Next came another beautiful, heart-rending song in MIXED UP LOVE, which I can only say was absolutely marvellous. Roddy followed that with what I think is a classic song, a truly skilfully written piece, BIGGER BRIGHTER BETTER, which never fails to make me stop what I’m doing whenever I hear it just to focus on its every word and note. After the concert, I couldn’t remember which song Roddy had introduced by saying that he’d written it whilst in a car in New Orleans listening to the Talking Heads on the radio, but it only took a moment to realise that, obviously, it’s this one…. The first line is a bit of a clue (car, Louisiana Lake), as is the mention a few lines on of Naïve Melody, the subtitle of a Talking Heads song, This Must Be The Place (aptly covered later by Shawn Colvin). There are so many clever turns of phrase in this song, and the minesweeper line is show-stopping stuff. As always, the delivery of the magnificent song was absolutely stunning, and I’m sure our lit-up (in many ways) faces conveyed the WOW that I’m certain all of us were feeling as he finished.

Roddy then played a song from Dreamland, the one whose verses remind me of the tune from the Beatles’ Don’t Let Me Down: BLACK LUCIA.. It was a warm and lovely delivery of a bright song, and you’d think we’d be getting jaded by now by all this brilliance, but this crowd knew how to convey their enthusiasm, and I’m confident Roddy got the message clearly.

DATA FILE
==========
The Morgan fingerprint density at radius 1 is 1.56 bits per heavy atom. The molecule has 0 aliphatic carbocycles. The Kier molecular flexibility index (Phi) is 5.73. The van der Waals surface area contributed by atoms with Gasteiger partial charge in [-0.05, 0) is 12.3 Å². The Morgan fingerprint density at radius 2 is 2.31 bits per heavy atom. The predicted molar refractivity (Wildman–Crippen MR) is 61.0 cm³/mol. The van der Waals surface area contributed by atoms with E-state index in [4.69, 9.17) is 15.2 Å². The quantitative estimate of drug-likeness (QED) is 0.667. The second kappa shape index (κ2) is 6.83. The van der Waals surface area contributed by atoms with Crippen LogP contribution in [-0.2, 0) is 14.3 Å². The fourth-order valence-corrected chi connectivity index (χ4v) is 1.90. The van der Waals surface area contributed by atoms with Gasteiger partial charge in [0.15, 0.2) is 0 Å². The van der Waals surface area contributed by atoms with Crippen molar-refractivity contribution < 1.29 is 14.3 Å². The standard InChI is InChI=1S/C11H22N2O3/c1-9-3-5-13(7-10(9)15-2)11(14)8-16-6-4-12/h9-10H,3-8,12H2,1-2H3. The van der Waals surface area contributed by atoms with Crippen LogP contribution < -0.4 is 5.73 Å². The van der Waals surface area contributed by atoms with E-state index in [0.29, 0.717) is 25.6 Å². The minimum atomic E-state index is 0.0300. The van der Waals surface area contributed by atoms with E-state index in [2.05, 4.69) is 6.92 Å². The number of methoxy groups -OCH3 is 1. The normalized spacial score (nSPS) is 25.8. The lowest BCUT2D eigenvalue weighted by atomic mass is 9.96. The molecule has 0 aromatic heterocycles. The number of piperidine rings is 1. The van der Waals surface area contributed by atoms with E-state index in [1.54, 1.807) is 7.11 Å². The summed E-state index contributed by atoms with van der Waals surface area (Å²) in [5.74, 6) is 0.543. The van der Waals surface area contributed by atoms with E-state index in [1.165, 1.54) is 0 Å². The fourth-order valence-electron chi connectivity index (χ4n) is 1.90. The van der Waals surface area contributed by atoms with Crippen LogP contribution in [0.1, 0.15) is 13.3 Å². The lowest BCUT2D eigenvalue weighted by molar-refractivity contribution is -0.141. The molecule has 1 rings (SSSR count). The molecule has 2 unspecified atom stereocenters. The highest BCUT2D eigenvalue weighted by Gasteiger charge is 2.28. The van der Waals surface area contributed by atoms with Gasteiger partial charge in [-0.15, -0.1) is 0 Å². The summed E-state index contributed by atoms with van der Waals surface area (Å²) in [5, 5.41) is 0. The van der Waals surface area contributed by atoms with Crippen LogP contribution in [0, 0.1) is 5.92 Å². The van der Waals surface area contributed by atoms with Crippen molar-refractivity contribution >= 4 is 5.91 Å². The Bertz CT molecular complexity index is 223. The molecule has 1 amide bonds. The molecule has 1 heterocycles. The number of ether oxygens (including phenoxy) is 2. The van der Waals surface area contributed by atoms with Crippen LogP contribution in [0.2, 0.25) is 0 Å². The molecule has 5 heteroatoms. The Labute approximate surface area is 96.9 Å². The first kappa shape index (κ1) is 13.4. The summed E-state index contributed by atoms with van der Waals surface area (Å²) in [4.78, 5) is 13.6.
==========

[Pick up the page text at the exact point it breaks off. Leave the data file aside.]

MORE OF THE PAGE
Afterwards, Roddy was bombarded with so many insistent requests that a lesser man would be cowering behind the backstage curtain, but he just casually turned it into a joke. Whilst glancing over his set list, he told us that we hadn’t managed to guess right yet, though he then admitted that he might just be changing the answers.

The answer this time was SURF, a fabulous and stunningly gorgeous performance of the first song I chose from that album to put on a minidisc compilation for the commute to work. Its lyrics describe itself—the epitome of amazing grace----and I’ve always so strongly related to the chorus. However, I remember, when I first heard the song, being surprised that a writer of Roddy’s skill resorted to using ‘baby’ in the chorus, as it is usually a forced rhyme when someone can come up with nothing better, and I’ve often wondered how many people really call their partners ‘baby,’ despite the term appearing in so many songs. But now I gather from Michael’s chat with him that it was a deliberate device instilled by Roddy as a sort of allusion to all of those songs. Also, I was shocked to hear him say that he was ‘overcome by her smell,’ as Roddy always dwells more on innocent thoughts and feelings of romance rather than delving into the musty, lusty world of uncontrollable passion, but my faith was restored when I realised he said ‘spell’, not ‘smell,’ which made much more sense. At that point in the concert, some people mistook the pause for the end of the song and started applauding, but soon realised their error, so we did not miss any of his grand performance. Astonishingly, some people in the back were talking during this song, which must have been quite off-putting for Roddy, although he gave no indication of it.